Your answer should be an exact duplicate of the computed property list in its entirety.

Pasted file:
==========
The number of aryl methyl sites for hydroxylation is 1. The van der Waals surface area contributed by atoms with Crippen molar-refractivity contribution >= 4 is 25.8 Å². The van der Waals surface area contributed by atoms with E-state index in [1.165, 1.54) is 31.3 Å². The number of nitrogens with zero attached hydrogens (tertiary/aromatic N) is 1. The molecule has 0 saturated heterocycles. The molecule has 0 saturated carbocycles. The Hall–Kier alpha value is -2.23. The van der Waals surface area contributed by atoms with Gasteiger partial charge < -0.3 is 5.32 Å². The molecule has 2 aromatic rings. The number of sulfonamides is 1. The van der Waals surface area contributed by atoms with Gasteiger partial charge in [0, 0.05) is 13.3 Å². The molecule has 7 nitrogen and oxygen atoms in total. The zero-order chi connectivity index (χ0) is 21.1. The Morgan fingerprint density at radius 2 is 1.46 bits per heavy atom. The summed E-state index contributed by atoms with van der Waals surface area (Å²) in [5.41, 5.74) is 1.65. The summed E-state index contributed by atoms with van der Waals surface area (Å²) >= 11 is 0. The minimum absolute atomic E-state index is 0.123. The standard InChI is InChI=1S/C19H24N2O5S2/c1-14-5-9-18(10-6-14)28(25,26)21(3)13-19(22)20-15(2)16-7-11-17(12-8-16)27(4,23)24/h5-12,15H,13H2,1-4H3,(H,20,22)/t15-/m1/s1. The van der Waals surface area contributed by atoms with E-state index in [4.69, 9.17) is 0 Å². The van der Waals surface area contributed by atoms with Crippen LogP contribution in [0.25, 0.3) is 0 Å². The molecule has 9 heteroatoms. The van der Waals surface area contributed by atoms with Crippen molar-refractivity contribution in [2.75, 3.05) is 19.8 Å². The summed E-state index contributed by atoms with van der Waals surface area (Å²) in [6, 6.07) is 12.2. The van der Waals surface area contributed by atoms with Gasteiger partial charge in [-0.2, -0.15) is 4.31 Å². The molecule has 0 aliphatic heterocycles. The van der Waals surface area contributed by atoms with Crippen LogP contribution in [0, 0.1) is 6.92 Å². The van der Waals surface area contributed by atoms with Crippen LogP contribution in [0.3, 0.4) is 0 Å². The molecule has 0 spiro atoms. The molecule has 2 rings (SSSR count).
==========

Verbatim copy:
The number of aryl methyl sites for hydroxylation is 1. The van der Waals surface area contributed by atoms with Crippen molar-refractivity contribution >= 4 is 25.8 Å². The van der Waals surface area contributed by atoms with E-state index in [1.165, 1.54) is 31.3 Å². The number of nitrogens with zero attached hydrogens (tertiary/aromatic N) is 1. The molecule has 0 saturated heterocycles. The molecule has 0 saturated carbocycles. The Hall–Kier alpha value is -2.23. The van der Waals surface area contributed by atoms with Gasteiger partial charge < -0.3 is 5.32 Å². The molecule has 2 aromatic rings. The number of sulfonamides is 1. The van der Waals surface area contributed by atoms with Gasteiger partial charge in [0, 0.05) is 13.3 Å². The molecule has 7 nitrogen and oxygen atoms in total. The zero-order chi connectivity index (χ0) is 21.1. The Morgan fingerprint density at radius 2 is 1.46 bits per heavy atom. The summed E-state index contributed by atoms with van der Waals surface area (Å²) in [5.41, 5.74) is 1.65. The summed E-state index contributed by atoms with van der Waals surface area (Å²) >= 11 is 0. The minimum absolute atomic E-state index is 0.123. The standard InChI is InChI=1S/C19H24N2O5S2/c1-14-5-9-18(10-6-14)28(25,26)21(3)13-19(22)20-15(2)16-7-11-17(12-8-16)27(4,23)24/h5-12,15H,13H2,1-4H3,(H,20,22)/t15-/m1/s1. The van der Waals surface area contributed by atoms with E-state index in [4.69, 9.17) is 0 Å². The van der Waals surface area contributed by atoms with Crippen LogP contribution in [0.25, 0.3) is 0 Å². The molecule has 9 heteroatoms. The van der Waals surface area contributed by atoms with Crippen molar-refractivity contribution in [2.75, 3.05) is 19.8 Å². The summed E-state index contributed by atoms with van der Waals surface area (Å²) in [6, 6.07) is 12.2. The van der Waals surface area contributed by atoms with Gasteiger partial charge in [-0.2, -0.15) is 4.31 Å². The molecule has 0 aliphatic heterocycles. The van der Waals surface area contributed by atoms with Crippen LogP contribution in [0, 0.1) is 6.92 Å². The van der Waals surface area contributed by atoms with Crippen LogP contribution in [0.3, 0.4) is 0 Å². The molecule has 0 spiro atoms. The molecule has 2 rings (SSSR count).